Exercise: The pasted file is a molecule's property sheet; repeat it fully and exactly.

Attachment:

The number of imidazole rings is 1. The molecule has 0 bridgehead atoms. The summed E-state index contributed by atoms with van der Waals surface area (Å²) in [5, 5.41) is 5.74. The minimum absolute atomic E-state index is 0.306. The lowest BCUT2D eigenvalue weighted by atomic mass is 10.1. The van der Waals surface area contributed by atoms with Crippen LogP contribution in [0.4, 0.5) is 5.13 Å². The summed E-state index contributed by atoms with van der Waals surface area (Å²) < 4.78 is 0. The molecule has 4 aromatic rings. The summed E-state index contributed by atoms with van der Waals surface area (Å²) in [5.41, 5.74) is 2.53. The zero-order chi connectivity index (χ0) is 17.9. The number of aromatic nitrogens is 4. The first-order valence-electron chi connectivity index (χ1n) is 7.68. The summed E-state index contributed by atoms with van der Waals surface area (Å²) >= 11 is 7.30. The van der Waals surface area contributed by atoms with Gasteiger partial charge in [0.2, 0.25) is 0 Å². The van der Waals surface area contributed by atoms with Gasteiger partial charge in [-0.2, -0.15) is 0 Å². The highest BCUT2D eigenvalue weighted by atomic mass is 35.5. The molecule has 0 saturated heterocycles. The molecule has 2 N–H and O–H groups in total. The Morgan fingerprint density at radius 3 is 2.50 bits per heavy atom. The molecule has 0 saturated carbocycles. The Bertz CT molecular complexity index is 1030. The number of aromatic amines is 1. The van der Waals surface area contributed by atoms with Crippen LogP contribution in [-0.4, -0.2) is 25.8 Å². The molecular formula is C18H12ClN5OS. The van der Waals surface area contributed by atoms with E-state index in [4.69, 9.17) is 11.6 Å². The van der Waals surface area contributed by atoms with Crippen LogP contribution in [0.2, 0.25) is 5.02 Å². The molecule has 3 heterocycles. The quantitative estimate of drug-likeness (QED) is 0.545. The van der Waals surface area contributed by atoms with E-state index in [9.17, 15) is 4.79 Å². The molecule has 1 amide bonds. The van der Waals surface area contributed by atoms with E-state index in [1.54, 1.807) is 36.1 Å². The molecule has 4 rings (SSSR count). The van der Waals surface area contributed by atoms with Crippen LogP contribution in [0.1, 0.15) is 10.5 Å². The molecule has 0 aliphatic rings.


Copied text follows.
The number of imidazole rings is 1. The molecule has 0 bridgehead atoms. The summed E-state index contributed by atoms with van der Waals surface area (Å²) in [5, 5.41) is 5.74. The minimum absolute atomic E-state index is 0.306. The lowest BCUT2D eigenvalue weighted by atomic mass is 10.1. The van der Waals surface area contributed by atoms with Crippen LogP contribution in [0.4, 0.5) is 5.13 Å². The summed E-state index contributed by atoms with van der Waals surface area (Å²) < 4.78 is 0. The molecule has 4 aromatic rings. The summed E-state index contributed by atoms with van der Waals surface area (Å²) in [5.41, 5.74) is 2.53. The zero-order chi connectivity index (χ0) is 17.9. The number of aromatic nitrogens is 4. The first-order valence-electron chi connectivity index (χ1n) is 7.68. The summed E-state index contributed by atoms with van der Waals surface area (Å²) >= 11 is 7.30. The van der Waals surface area contributed by atoms with Gasteiger partial charge in [0.2, 0.25) is 0 Å². The van der Waals surface area contributed by atoms with Gasteiger partial charge in [-0.2, -0.15) is 0 Å². The highest BCUT2D eigenvalue weighted by atomic mass is 35.5. The molecule has 0 saturated heterocycles. The molecule has 2 N–H and O–H groups in total. The Morgan fingerprint density at radius 3 is 2.50 bits per heavy atom. The molecule has 0 saturated carbocycles. The Bertz CT molecular complexity index is 1030. The number of aromatic amines is 1. The van der Waals surface area contributed by atoms with Crippen LogP contribution in [-0.4, -0.2) is 25.8 Å². The molecular formula is C18H12ClN5OS. The van der Waals surface area contributed by atoms with E-state index in [4.69, 9.17) is 11.6 Å². The van der Waals surface area contributed by atoms with Crippen LogP contribution in [0.2, 0.25) is 5.02 Å². The molecule has 3 heterocycles. The quantitative estimate of drug-likeness (QED) is 0.545. The van der Waals surface area contributed by atoms with E-state index in [9.17, 15) is 4.79 Å². The molecule has 1 amide bonds. The van der Waals surface area contributed by atoms with E-state index in [1.54, 1.807) is 36.1 Å². The molecule has 4 rings (SSSR count). The van der Waals surface area contributed by atoms with Crippen LogP contribution in [0.1, 0.15) is 10.5 Å². The molecule has 0 aliphatic rings.